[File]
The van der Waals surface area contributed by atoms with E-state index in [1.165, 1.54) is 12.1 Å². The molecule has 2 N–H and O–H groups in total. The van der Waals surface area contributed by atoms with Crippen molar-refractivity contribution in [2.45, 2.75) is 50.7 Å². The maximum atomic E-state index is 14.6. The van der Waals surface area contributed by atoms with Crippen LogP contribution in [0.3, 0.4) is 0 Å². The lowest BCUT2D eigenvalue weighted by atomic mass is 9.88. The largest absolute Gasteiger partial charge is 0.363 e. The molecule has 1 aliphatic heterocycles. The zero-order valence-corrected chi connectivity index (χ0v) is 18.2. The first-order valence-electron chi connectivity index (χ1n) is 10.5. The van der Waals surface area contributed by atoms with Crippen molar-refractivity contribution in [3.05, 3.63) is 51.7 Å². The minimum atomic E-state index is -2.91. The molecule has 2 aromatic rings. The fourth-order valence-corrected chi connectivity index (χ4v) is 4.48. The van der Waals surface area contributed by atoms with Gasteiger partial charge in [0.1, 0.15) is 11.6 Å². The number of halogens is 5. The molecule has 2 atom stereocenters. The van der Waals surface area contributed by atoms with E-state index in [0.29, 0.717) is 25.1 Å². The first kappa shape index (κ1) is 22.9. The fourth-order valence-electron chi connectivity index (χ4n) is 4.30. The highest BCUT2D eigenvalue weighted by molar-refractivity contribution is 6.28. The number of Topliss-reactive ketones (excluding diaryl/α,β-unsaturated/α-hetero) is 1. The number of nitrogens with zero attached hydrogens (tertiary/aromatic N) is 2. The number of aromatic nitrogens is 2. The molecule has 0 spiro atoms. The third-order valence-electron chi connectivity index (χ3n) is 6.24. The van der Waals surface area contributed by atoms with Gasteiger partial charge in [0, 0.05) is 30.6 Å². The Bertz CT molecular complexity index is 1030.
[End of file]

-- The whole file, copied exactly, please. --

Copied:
The van der Waals surface area contributed by atoms with E-state index in [1.165, 1.54) is 12.1 Å². The molecule has 2 N–H and O–H groups in total. The van der Waals surface area contributed by atoms with Crippen molar-refractivity contribution in [2.45, 2.75) is 50.7 Å². The maximum atomic E-state index is 14.6. The van der Waals surface area contributed by atoms with Crippen LogP contribution in [0.3, 0.4) is 0 Å². The lowest BCUT2D eigenvalue weighted by atomic mass is 9.88. The largest absolute Gasteiger partial charge is 0.363 e. The molecule has 1 aliphatic heterocycles. The zero-order valence-corrected chi connectivity index (χ0v) is 18.2. The first-order valence-electron chi connectivity index (χ1n) is 10.5. The van der Waals surface area contributed by atoms with Crippen molar-refractivity contribution in [3.05, 3.63) is 51.7 Å². The minimum atomic E-state index is -2.91. The molecule has 2 aromatic rings. The fourth-order valence-corrected chi connectivity index (χ4v) is 4.48. The van der Waals surface area contributed by atoms with Gasteiger partial charge in [0.1, 0.15) is 11.6 Å². The number of halogens is 5. The molecule has 2 atom stereocenters. The van der Waals surface area contributed by atoms with E-state index in [0.29, 0.717) is 25.1 Å². The first kappa shape index (κ1) is 22.9. The fourth-order valence-electron chi connectivity index (χ4n) is 4.30. The highest BCUT2D eigenvalue weighted by molar-refractivity contribution is 6.28. The number of Topliss-reactive ketones (excluding diaryl/α,β-unsaturated/α-hetero) is 1. The number of nitrogens with zero attached hydrogens (tertiary/aromatic N) is 2. The number of aromatic nitrogens is 2. The molecule has 0 spiro atoms. The third-order valence-electron chi connectivity index (χ3n) is 6.24. The van der Waals surface area contributed by atoms with Gasteiger partial charge in [0, 0.05) is 30.6 Å². The Bertz CT molecular complexity index is 1030.